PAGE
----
Stronghold: Warlords Preview – Adding a Layer to the Strategy
Stronghold, as a series, has certainly seen its ups and downs. It’s actually pretty damn strange to me when I realise that Stronghold was one of the few games that brought me into the fold as a PC gamer. Stronghold, being joined in the ranks with classics like Total War, Age of Empires and Command & Conquer. It’s a shame that two of these classic franchises are essentially dead (unless Age of Empires IV proves to be great). Still, enough reminiscing, we should talk about Stronghold: Warlords, the upcoming strategy game by FireFly Studios.
One of the major changes you’ll find in Stronghold: Warlords is the change in setting. While the series has gone to the east in the past, particularly with titles like Stronghold: Crusader, here you’ll find a move into far-east Asia, set between the 3rd century BC all the way through to the Mongol Empire in 1200 AD. In line with the setting – and title of the game – you’ll find a brand new warlords system.
This isn’t an inclusion that fundamentally changes what Stronghold is, you needn’t worry about that. What it does, though, is add an extra tactical layer and element to the game. In each map, you’re going to be building your castle in whatever area is allotted to you. In the map, there are also a group of warlords for you to interact with, whichever way you please. The main focus is to get them on your side.
In the mission, I was able to play while at Gamescom, I was tasked with withstanding an attack. One that, I was told, many others failed to do. You know what, my time at Gamescom this year actually made me think that I may be sufficiently adequate at this gaming lark – more than a few games, I was able to simply pick up and play, needing little help from the developers. I also did a strategy that others failed to do.
So, the first thing I did when jumping on the mission handed to me was head north-east with what troops I had. Here was a warlord that focused on defence, aptly named the Turtle Warlord. That made perfect sense because that’s where the attacks came from. I quickly steamrolled the warlord, absorbing him into the fold. I aggressively moved south-east and attacked the Tiger Warlord, making quick work of him and getting myself a bit more support. Here’s when I was told that I could have used diplomacy points and was pointed towards the Ox warlord. It was a bit of a trek to him and my soldiers were enjoying some of the Dim sum, so I used the points.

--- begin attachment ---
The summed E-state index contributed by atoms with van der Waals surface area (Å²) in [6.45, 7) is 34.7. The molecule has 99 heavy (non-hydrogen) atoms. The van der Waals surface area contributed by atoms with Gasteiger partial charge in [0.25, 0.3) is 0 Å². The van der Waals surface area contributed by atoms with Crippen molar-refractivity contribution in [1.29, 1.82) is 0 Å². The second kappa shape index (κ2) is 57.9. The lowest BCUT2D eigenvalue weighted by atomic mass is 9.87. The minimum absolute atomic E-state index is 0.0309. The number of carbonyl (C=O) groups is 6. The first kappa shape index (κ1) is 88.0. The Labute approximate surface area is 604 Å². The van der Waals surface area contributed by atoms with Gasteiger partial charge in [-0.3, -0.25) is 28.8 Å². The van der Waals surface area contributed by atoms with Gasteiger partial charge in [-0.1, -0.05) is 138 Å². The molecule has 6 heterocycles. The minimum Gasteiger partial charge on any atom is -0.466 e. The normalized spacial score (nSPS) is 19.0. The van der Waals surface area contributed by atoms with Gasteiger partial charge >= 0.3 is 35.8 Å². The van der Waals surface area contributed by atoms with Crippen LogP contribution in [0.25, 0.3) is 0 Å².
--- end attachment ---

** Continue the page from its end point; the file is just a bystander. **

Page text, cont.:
In record time, I had all three warlords as part of my force and I was already building up my own base. I was positioning myself for a fight, and a fight I was about to have. To support myself, I was able to use extra diplomacy points to get the Turtle to build up his defences, the Tiger could be directed to send me troops and the Ox would send me supplies. The options available to me would increase if I levelled the warlords up with my points too.
Honestly, it was all fairly easy to pick up and play. Sure, I didn’t actually know what I was doing with the warlords until I was told, I just knew that when I attacked them – I made their territory mine. I also found out instantly that I didn’t have any direct control over them, aside from the commands I gave using the warlords/diplomacy system. I actually appreciate this to an extent though, because there’s no doubt that if you were left to essentially control yourself and three other leaders at once, you’d be splitting yourself too thin. That and it’s possible for enemies to control the warlords too.
Much like that system, just playing the game was as expected. Building structures, commanding units and setting up your defences, as well as attacking, was just as you would expect Stronghold: Warlords to be. Surprisingly, it plays like Stronghold! You’re not going to find any horrible surprises here, going by what FireFly had on show at Gamescom.
Working in line with this is the use of general resources, like wood, iron and stone. In keeping with the far-eastern setting and time period, Gunpowder makes an appearance as a resource. You’ll also find that the building system has been altered too, with each wall segment costing one resource, making it a little more approachable to the player.
One thing that was very noticeable when playing Stronghold: Warlords is, again thanks to the far-east setting, how colourful it is. Everything is very vivid, which really does add to the look of the game. At first glance, you couldn’t accuse it of being the best-looking strategy game around, but it’s the little details that help to sell it. The little animations of characters have a lot of detail, making it a joy watching your woodcutters, farmers and more go to work.
In addition to that, I was told that a lot of work has gone into historical accuracy, with many things being based on historical sketches from the period. This also includes the use of animals, like an Ox carrying what can only be described as a shit-load of gunpowder. Let me tell you right now, that Ox took no prisoners. Not even itself.
All things considered, Stronghold: Warlords is looking like a good entry into the franchise and like it should be a good strategy game in general. With an aim for the game to have 8 warlords, a 24 mission campaign and online mode, there’s no doubt there’ll be a good amount of content to play through. When I asked I was told there are no plans to release the game in early access and it will hopefully be released around April or May 2020, on the PC (Steam).